Published: May 19th 2010May 2nd 2010
For the whole of our 48 hours in Azerbaijan the country is hidden under one enormous rain cloud.
As we ride up to the Georgia-Azerbaijan border its raining and we are made to queue at the barrier just sitting on our bikes in the pouring rain being slowly called forward two at a time to be stamped out of Georgia. At least getting into Azerbaijan we are allowed to sit in the warm customs office with the 4 officials; one to fill out a short form for each foreign vehicle, take 5 Euro of its owner then sit around, one to take a few grubby note off the occasional local driver and then sit around, one to play computer games and one with an enormous pile of passports and V5s in front of him very, very, very slowly filling out a form on the computer, one very important question seems to be your father's first name - critical info if you are going to be driving a foreign vehicle across their country!!. It takes about 45minutes to process the 1st person. Somehow we end up at the front of the queue as the system seems to be to put the
last passport through the door on the top of the pile.
Unfortunately it continues pouring with rain for the whole 100 miles from the border to our hotel in Saki and the next 220 miles to Baku so we don't see much of the countryside. Occasionally the clouds lift and we get a brief, tantalising glimpse of the scenery the guide book describes as “the best in Azerbaijan; the thickly wooded foothills of the high Caucasus Mountains with views of white tipped peaks, travelling through timeless villages with ancient Albanian church ruins and very ruined castles”.
Each little village we pass through has an enormous gateway announcing its name and in the centre an enormous flag pole flying the Azerbaijan flag. All along the roadside there are posters of the president and models praising the good public works that have been completed. Every now and then we pass a gaggle of roadside stalls selling apples or what look like bright green peas in bottles. The best is when we climb up the hairpins near Agsu on each hairpin is a frame with lamb carcasses dangling from it. Then higher up all the little shashlik stalls start to appear
either perched right on the edge with, presumably, great views out over the plains below or with cute little picnic tables set out in the woods. On a sunny warm day it would have been a great place to stop and soak up the countryside with a few locals.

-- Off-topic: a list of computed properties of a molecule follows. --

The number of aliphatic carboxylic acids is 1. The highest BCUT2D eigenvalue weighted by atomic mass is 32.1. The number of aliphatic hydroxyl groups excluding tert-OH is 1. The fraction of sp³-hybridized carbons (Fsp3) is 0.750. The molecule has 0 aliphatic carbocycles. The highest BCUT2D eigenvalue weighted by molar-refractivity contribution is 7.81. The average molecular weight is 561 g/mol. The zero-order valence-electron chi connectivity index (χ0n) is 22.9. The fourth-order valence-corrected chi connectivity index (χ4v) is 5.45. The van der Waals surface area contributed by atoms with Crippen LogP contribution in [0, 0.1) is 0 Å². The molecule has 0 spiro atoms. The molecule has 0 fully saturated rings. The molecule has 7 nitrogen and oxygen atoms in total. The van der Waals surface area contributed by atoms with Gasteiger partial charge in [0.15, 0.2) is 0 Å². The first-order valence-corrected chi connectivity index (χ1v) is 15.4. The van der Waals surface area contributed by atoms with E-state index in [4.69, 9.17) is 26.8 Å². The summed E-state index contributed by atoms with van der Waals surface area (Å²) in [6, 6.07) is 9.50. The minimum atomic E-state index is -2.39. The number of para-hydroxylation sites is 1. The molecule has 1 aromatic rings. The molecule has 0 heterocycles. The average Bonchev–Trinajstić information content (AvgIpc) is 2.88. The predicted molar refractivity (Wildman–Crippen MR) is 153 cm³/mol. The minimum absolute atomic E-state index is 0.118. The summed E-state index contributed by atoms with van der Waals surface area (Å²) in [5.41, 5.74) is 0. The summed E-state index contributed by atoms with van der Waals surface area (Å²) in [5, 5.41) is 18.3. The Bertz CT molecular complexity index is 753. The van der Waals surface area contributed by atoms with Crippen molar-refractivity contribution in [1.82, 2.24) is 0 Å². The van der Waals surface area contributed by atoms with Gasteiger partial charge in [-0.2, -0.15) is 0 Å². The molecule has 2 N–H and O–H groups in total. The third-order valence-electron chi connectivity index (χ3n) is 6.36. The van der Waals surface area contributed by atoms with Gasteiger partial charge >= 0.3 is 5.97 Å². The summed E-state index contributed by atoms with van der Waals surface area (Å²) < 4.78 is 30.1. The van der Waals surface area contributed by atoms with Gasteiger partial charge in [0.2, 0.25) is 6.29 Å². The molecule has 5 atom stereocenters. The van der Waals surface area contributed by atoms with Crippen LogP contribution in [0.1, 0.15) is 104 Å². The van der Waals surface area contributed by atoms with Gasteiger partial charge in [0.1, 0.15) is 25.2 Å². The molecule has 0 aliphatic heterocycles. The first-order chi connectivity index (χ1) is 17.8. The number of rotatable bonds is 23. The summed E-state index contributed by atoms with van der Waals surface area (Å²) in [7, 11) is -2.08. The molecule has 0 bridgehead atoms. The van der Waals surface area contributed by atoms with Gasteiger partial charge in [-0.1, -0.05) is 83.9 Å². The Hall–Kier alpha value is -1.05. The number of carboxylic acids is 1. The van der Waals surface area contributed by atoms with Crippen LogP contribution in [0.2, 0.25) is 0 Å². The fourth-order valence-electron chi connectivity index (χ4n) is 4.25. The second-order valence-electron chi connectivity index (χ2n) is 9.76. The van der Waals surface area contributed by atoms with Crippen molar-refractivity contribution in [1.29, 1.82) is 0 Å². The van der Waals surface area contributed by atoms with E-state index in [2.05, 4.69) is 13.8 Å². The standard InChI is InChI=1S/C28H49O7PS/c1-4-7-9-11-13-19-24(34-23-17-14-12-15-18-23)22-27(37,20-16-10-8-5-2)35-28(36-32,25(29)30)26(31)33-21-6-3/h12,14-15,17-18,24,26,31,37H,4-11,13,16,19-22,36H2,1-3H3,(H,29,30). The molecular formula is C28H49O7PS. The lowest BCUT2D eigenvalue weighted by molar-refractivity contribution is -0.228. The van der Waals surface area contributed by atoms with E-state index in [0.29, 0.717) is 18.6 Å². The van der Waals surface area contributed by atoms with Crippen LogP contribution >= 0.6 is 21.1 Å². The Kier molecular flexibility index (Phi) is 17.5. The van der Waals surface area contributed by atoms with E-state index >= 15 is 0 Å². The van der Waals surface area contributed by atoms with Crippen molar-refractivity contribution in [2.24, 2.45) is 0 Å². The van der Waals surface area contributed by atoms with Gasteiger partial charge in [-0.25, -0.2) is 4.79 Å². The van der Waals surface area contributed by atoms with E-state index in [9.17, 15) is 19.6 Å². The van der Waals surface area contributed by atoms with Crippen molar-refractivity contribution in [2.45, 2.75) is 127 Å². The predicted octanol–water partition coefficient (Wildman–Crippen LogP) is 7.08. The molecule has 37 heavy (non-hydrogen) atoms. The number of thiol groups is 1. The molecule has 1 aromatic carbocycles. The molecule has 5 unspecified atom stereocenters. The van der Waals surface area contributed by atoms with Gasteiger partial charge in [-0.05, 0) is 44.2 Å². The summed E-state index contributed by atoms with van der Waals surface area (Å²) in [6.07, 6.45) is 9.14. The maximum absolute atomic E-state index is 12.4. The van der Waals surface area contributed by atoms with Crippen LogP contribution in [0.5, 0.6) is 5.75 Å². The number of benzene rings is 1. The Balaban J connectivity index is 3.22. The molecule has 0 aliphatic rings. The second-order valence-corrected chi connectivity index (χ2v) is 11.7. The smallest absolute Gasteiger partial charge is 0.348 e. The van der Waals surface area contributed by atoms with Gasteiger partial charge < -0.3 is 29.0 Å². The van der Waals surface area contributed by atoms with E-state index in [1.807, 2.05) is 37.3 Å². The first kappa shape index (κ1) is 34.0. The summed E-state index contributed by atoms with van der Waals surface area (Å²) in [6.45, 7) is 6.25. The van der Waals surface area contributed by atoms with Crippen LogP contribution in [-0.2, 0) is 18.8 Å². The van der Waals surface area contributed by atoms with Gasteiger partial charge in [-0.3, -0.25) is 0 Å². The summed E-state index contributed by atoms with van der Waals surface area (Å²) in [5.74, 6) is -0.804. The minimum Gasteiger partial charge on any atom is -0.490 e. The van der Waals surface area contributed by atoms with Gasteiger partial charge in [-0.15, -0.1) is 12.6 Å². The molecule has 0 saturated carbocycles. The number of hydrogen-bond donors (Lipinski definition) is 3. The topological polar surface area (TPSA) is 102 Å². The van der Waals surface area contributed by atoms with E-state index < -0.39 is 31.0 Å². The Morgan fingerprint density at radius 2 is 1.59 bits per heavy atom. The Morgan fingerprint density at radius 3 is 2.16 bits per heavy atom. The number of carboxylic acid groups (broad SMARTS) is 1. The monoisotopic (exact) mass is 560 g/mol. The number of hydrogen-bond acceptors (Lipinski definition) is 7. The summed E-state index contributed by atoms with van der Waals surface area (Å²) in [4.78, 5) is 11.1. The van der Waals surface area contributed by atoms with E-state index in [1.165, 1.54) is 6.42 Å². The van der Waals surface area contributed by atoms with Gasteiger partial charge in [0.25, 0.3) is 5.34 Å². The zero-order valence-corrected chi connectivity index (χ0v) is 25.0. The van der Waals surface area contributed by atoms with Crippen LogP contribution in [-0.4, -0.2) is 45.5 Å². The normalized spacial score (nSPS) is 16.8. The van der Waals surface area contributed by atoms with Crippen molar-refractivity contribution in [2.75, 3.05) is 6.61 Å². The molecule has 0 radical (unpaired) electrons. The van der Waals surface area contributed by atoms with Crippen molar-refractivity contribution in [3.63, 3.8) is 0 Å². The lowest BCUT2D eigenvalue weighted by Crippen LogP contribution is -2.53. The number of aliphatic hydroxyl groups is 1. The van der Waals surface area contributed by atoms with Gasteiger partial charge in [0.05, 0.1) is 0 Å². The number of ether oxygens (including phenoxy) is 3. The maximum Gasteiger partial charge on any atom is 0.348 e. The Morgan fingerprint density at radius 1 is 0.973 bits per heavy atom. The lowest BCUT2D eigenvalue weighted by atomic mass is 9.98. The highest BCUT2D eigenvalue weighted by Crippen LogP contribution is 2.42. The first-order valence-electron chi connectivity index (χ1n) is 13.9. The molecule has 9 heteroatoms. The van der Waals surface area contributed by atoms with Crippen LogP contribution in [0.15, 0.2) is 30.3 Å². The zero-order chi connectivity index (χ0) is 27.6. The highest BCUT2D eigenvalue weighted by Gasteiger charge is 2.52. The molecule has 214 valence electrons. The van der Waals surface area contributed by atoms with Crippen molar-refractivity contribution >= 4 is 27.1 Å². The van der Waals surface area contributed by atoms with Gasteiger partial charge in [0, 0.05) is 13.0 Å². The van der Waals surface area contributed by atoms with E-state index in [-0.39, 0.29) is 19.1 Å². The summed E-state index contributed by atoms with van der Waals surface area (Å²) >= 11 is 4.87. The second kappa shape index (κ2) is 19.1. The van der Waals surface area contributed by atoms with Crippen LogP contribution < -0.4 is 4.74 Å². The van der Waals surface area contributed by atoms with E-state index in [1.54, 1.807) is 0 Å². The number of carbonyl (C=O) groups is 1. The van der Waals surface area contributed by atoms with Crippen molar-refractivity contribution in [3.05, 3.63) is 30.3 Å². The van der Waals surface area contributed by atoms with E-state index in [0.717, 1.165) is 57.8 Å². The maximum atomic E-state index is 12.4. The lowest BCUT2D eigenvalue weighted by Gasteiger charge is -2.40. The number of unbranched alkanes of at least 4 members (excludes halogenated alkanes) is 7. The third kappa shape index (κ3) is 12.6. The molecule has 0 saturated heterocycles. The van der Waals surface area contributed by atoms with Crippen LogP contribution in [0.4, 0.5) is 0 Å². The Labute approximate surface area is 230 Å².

We go off route again at Kis to visit one of the timeless villages with a renovated round towered Albanian church. The church is right at the top of the village via very steep, wet, narrow, cobbled roads. Strangely there's a statue of Thor Heyerdal outside it - the explanation; the old Norse Sagas tells of the god Odin who led his people from land called Aser east of the Caucasus which seems to tie with the original people who lived in this area in pre-Christian times. Indeed the Bronze-age skeletons unearthed way beneath the church are incredibly tall. The little church is on the site of a pre-Christian temple and its still important to the local Muslim population. They come here to walk round the church 3 times and stick a penny to the wall, if it stays in place their wish will come true.
In Saki we
stay in an old Karavansary (a lodging house for the silk road camel caravans) with vaulted brick ceilings in the rooms. We have just distributed our damp soggy gear round the room when the rain gets even heavier and starts pouring through our ceiling!! The little restaurant in the town square looks deserted but there's lots of noise coming out of it - turns out all the locals are installed in small wooden booths round the upstairs balcony, never find out why but when they try to sit us at a table in the centre of the restaurant we demand our own little booth- its like having your dinner inside a sauna.
Baku has an Old City complete with walls, cobbled streets, overhanging wooden houses and palaces. A nice spot for an evening stroll even if it is still raining. We don't get to visit it properly
as we have to spend the day sat in readiness by the bike waiting to board a 'ferry' across the Caspian Sea.
It feels like we haven't really given Azerbaijan a chance. The spectacular High Caucasus views have been hidden behind clouds and we haven't had the time to explore the
villages and meet the locals. Seems like we will have to come back again to see it on a sunny day.
There are more photos below